UP TO a million cash-strapped consumers are postponing dental treatments because of cutbacks to State schemes.
Patients are waiting until they feel pain before going to the dentist, which has resulted in a 93pc increase in the number of tooth extractions and a rise in gum disease and dental infections.
Nine in 10 dentists have reported a drop in attendances at their clinics. But 92pc have seen an increase in gum disease and 84pc have found a rise in dental infections.
Almost eight in 10 dentists say there has been an increase in the number of patients presenting with pain and the majority of professionals say State schemes are not now fit for purpose.
The dental crisis is starkly outlined in a survey of more than 300 dentists, carried out on behalf of the Irish Dental Association and published today.
It found that almost one in three people had postponed treatment because of restrictions to the Medical Card and PRSI schemes.
A similar number -- equating to 1.1 million people -- said they expected to visit the dentist less frequently from now on due to the cutbacks.
Head of the IDA's General Practice Group, Dr Peter Gannon, described the findings as "alarming".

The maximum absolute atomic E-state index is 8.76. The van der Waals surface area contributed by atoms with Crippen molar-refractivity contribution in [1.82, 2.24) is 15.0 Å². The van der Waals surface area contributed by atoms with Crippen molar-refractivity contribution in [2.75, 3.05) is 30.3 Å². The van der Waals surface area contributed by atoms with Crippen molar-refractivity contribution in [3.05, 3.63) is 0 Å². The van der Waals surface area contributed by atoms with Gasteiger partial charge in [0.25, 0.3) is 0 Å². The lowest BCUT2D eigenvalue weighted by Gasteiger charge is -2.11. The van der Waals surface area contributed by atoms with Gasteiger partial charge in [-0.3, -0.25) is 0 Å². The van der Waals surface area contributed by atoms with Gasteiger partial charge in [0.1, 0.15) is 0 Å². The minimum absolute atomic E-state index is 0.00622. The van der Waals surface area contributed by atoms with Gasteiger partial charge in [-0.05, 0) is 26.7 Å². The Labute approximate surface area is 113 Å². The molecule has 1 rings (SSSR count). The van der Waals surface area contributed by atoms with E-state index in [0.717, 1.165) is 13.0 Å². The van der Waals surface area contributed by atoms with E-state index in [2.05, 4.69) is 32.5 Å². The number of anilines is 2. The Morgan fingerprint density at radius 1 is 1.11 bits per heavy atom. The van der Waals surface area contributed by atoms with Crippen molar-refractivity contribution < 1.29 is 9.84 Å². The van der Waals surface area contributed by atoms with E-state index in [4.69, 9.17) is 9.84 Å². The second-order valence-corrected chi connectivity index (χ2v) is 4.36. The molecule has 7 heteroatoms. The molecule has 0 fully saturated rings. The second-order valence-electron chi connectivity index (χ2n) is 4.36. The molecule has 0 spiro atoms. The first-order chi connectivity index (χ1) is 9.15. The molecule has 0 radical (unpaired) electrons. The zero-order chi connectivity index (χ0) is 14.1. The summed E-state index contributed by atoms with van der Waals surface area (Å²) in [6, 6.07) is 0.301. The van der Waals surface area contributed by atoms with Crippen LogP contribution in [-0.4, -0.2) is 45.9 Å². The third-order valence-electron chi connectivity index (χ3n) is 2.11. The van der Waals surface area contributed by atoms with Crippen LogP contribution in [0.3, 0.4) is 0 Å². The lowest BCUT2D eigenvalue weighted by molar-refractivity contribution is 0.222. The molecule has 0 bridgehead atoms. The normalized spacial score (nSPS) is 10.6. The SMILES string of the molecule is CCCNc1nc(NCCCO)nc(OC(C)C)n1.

Continuing lack of clarity over entitlements meant large numbers of people were neglecting their dental health and only visiting their dentist when forced to do so by pain.
"I am concerned that we are returning to the days of extractions and dentures," said Dr Gannon.
"We know already that dental decay is the most common chronic disease affecting Irish children and these findings indicate that dental decay, gum disease and dental infections are rising across all age groups.
"It's clear a 'silent epidemic' of dental and oral disease is affecting a significant proportion of the population and this underlines the need for people to prioritise their oral health," he said.
Dr Gannon called on the Government to commit extra resources to both schemes immediately, to introduce a National Oral Health Policy and appoint a Chief Dental Officer to the Department of Health.